1.6 Safety signs/symbols are identified and followed as per instruction.
1.7 All manual handling is carried out in accordance with legal requirements, company procedures and National Occupational Health & Safety Commission guidelines.
1.8 Emergency equipment is identified and appropriate use is demonstrated.

2 Report workplace hazards and accidents

2.1 Actual and foreseeable workplace hazards are identified during course of work and reported to appropriate person according to standard operating procedures.
2.2 Accidents and incidents are reported according to workplace procedures.

3 Follow emergency procedures

3.1 Appropriate personnel and emergency services and means of contacting them in the event of an incident can be identified.
3.2 Emergency and evacuation procedures are understood and carried out where required.
3.3 Company evacuation procedures are followed in case of an emergency.


Elements and Performance Criteria for VU20912 (MIET7533) Perform basic machining processes
 
1 Plan and set up machining operations.

1.1 The machining work is determined through request, work orders or equivalent and clarified with the appropriate personnel.
1.2 Occupational health & safety requirements, relevant Australian standards, codes of practice, manufacturers specifications, environmental requirements and enterprise procedures are identified and adhered to.
1.3 Resources required are identified, obtained and checked as fit for purpose.
1.4 Relevant plans, drawings and instructions are identified, interpreted and understood.
1.5 A work plan is prepared showing the correct sequence of operation.
1.6 Machining operation is set up by selecting appropriately sharpened tools for the task required.

2 Conduct machining operations

2.1 Basic marking out techniques are used where required.
2.2 Machining equipment is used in a manner that optimises tool life.
2.3 Work is held or clamped correctly throughout the entire machining operation.
2.4 Specific safety requirements are met throughout the task and can be explained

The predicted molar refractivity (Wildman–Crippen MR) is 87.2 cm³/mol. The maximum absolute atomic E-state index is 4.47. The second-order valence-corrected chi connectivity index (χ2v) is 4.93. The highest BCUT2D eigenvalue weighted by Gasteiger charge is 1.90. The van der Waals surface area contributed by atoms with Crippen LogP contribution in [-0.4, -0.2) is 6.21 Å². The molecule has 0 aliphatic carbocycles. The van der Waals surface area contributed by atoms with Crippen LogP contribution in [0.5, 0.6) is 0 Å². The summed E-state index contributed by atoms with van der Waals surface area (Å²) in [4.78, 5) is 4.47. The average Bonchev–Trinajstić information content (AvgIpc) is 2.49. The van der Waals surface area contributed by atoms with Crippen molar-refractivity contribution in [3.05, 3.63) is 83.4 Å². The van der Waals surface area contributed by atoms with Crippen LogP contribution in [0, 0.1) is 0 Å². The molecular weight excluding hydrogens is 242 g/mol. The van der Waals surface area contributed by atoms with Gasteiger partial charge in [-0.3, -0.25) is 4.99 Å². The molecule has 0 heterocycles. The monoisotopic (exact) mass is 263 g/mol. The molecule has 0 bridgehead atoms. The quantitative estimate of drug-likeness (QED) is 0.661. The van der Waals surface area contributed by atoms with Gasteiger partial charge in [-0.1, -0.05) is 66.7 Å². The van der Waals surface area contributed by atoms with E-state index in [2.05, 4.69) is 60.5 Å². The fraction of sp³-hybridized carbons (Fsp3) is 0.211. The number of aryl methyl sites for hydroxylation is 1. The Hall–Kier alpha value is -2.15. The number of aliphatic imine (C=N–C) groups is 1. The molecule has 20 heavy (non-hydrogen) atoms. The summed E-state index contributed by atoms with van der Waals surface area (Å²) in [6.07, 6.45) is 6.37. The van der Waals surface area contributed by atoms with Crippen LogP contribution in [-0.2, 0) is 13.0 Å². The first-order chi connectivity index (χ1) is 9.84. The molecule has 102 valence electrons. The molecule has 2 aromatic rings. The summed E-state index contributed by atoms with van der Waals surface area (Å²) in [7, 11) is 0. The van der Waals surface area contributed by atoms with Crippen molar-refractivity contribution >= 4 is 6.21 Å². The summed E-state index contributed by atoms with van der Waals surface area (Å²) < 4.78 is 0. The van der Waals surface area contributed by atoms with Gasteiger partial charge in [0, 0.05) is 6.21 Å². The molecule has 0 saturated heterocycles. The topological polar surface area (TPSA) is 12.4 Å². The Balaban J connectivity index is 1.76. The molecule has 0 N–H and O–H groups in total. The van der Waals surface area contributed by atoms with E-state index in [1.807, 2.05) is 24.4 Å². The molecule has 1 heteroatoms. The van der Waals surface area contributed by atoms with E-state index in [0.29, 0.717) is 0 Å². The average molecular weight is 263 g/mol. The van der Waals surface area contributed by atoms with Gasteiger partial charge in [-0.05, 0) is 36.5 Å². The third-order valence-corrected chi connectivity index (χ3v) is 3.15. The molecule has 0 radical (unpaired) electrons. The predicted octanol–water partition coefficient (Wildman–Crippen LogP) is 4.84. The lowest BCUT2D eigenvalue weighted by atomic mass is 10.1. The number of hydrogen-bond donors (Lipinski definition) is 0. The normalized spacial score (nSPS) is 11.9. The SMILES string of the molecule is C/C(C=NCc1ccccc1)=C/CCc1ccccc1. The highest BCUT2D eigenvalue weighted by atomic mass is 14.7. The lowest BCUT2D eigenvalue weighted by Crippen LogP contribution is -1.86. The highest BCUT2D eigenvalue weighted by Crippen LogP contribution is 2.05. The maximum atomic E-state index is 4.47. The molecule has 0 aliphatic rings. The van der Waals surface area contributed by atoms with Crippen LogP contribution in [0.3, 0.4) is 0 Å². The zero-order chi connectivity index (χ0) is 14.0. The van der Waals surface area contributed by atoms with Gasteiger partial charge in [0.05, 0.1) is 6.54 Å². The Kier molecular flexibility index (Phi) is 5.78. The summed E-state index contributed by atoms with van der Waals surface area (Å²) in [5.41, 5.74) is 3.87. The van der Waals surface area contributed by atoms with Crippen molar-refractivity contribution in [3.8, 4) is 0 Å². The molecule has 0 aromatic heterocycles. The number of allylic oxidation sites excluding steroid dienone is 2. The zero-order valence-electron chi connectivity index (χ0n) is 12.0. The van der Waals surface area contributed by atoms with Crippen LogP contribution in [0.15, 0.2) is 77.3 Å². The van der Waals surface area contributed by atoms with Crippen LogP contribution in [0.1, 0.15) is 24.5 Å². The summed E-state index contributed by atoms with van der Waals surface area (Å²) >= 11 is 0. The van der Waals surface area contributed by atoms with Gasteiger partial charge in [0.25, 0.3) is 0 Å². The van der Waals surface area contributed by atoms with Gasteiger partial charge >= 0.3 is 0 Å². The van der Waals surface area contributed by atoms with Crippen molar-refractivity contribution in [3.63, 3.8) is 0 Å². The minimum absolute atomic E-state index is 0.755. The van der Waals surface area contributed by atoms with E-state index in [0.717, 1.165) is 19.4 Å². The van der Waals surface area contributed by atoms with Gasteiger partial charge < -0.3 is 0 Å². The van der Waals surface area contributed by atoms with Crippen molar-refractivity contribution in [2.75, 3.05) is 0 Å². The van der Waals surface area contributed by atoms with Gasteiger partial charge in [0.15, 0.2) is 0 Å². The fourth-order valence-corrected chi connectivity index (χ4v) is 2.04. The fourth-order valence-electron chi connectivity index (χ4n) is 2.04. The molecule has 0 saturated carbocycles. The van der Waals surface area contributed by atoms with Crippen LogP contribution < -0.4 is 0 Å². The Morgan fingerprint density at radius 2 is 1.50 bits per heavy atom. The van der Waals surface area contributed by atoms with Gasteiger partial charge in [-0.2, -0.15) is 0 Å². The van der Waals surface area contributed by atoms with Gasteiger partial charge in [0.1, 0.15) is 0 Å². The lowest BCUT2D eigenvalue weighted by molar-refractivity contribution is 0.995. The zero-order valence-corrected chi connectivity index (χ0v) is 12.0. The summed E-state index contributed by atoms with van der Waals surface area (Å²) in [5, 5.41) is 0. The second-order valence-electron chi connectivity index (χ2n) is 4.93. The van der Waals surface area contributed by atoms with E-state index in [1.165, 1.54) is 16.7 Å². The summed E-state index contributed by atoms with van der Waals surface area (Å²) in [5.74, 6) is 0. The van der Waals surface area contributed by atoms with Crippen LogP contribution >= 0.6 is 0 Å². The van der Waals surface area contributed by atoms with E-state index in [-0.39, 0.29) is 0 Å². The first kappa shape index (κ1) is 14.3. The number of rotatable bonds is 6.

2.5 Machine feeds and speeds are selected correctly throughout the machining operation
2.6 Correct cutting lubricant is selected and used correctly throughout the machining operation
2.7 Completed work piece is inspected for compliance with specifications and requirements.
2.8 Unexpected situations are dealt with safely and reported to the appropriate personnel.

3 Complete work requirements

3.1 Completed work is reported to appropriate personal according with enterprise procedures.
3.2 Work area is cleared of waste, cleaned and secured following.
3.3 Machines, tools and equipment are maintained and/or stored following enterprise procedures. 


Engineers Australia Mapping Information:

This course is mapped against stage 1 competencies for Engineering Associates developed by Engineers Australia as detailed below:

EA 1. Knowledge and Skill Base

EA1.1. Descriptive, formula-based understanding of the underpinning natural and physical sciences and the engineering fundamentals applicable to the practice area.
EA 1.2. Procedural-level understanding of the mathematics, numerical analysis, statistics, and computer and information sciences which underpin the practice area.
EA 1.3. In depth practical knowledge and skills within specialist sub-disciplines of the practice area.